Allston planners presented their vision for an environmentally-friendly science complex that could require significantly less energy than similar structures, at a dinner in Quincy House last night.
An architect from the firm Behnisch Architekten, which is designing the science complex, said the firm will integrate green spaces into the building and utilize innovative heating and cooling systems that will allow the building to use at least 50 percent less energy than comparable buildings.
The architect, Martin Werminghausen, was speaking at a dinner discussion organized by Sustainable Allston, a subgroup of the Environmental Action Committee.
Presenting his firm’s plans, Werminghausen said that the science complex will consist of four buildings surrounding a central yard, reflecting the community atmosphere of Harvard Yard. Each building will contain a mix of offices, labs, and social spaces. They will be interconnected via elevated walkways.
A principal planner for Harvard’s Allston Development Group, Nathalie Beauvais, said that the complex will be at least LEED Gold Certified. The LEED (Leadership in Energy and Environmental Design) rating system is the standard for environmental building certfication in the United States; gold certification is the second highest possible level.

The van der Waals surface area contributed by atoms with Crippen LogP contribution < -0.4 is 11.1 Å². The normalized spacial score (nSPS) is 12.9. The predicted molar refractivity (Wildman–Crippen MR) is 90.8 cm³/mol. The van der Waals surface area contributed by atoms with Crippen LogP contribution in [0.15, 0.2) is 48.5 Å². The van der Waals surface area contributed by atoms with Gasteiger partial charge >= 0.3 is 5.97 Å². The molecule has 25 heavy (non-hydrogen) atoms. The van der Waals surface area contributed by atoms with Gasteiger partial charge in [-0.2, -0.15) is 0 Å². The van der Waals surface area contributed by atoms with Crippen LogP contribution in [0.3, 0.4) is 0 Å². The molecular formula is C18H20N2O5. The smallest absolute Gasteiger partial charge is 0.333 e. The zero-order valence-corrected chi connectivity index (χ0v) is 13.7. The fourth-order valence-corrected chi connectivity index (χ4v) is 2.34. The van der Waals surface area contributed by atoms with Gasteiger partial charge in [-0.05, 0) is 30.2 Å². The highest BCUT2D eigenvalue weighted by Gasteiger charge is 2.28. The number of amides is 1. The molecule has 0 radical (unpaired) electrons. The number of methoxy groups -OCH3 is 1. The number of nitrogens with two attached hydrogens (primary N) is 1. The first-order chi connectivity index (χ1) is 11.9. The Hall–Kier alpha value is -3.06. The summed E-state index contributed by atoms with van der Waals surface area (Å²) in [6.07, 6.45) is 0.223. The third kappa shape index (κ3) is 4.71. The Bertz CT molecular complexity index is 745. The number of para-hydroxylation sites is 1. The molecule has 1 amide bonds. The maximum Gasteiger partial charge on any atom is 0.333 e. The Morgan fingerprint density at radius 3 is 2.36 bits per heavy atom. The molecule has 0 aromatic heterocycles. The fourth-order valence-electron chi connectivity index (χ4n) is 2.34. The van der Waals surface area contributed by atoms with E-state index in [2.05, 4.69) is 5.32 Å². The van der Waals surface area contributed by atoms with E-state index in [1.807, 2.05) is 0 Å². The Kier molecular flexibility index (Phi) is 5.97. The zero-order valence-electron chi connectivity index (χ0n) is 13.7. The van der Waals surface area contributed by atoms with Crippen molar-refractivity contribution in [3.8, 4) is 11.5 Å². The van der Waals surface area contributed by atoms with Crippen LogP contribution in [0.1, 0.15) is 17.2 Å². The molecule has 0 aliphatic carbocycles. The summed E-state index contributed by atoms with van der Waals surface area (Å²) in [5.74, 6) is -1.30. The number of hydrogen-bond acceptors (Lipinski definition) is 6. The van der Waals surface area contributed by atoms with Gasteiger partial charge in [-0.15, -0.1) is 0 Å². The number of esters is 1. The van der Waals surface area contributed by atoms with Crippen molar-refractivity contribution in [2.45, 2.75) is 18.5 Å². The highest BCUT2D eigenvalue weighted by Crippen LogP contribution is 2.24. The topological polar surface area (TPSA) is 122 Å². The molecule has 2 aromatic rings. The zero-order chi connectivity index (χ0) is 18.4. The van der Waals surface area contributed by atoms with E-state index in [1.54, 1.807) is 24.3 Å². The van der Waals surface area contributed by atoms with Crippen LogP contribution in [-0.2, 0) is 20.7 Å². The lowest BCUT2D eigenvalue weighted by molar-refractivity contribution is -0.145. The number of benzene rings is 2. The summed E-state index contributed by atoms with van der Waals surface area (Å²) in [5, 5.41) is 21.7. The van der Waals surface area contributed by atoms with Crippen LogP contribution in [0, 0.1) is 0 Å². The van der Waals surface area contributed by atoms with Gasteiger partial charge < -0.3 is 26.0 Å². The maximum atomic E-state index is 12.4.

Beauvais insisted that Harvard did not want the gold certification “just to have it.”
Rather, she said, Harvard wants a building that reflects the spirit of the campus-wide sustainability principles adopted in 2004.
At the dinner, Werminghausen spoke about the challenges of designing ings typically need more ventilation and require considerably more energy than other academic buildings, he said.
The complex will use radiant underfloor heating and cooling, rather than the traditional model in which air is blown into rooms.
There was discussion at last night’s event of using “hot rock” technology to generate steam for the science labs. Geothermal energy would be used to heat water, creating steam. The technology is widely used in Europe and in parts of the American West, but hasn’t been tested on the East Coast, Werminghausen said.
The plan would require drilling down about four miles.
The attending students seemed particularly excited about this technology.
“Harvard has so many resources,” said Ashley M. Mannetta ’09, a co-chair of Sustainable Allston. “It can run experiments and set an example, like the steam experiment.”
The science complex is slated for completion by the end of 2010, as part of the first phase of Allston development.
Elizabeth R. Shope ’09, Sustainable Allston’s other co-chair, said she sees Allston as a unique opportunity.
“It’s not that often that a university builds all these new buildings,” she said. “We have the opportunity to show people that sustainability can be done well.”
-Staff writer Jillian M. Bunting can be reached at email@example.com.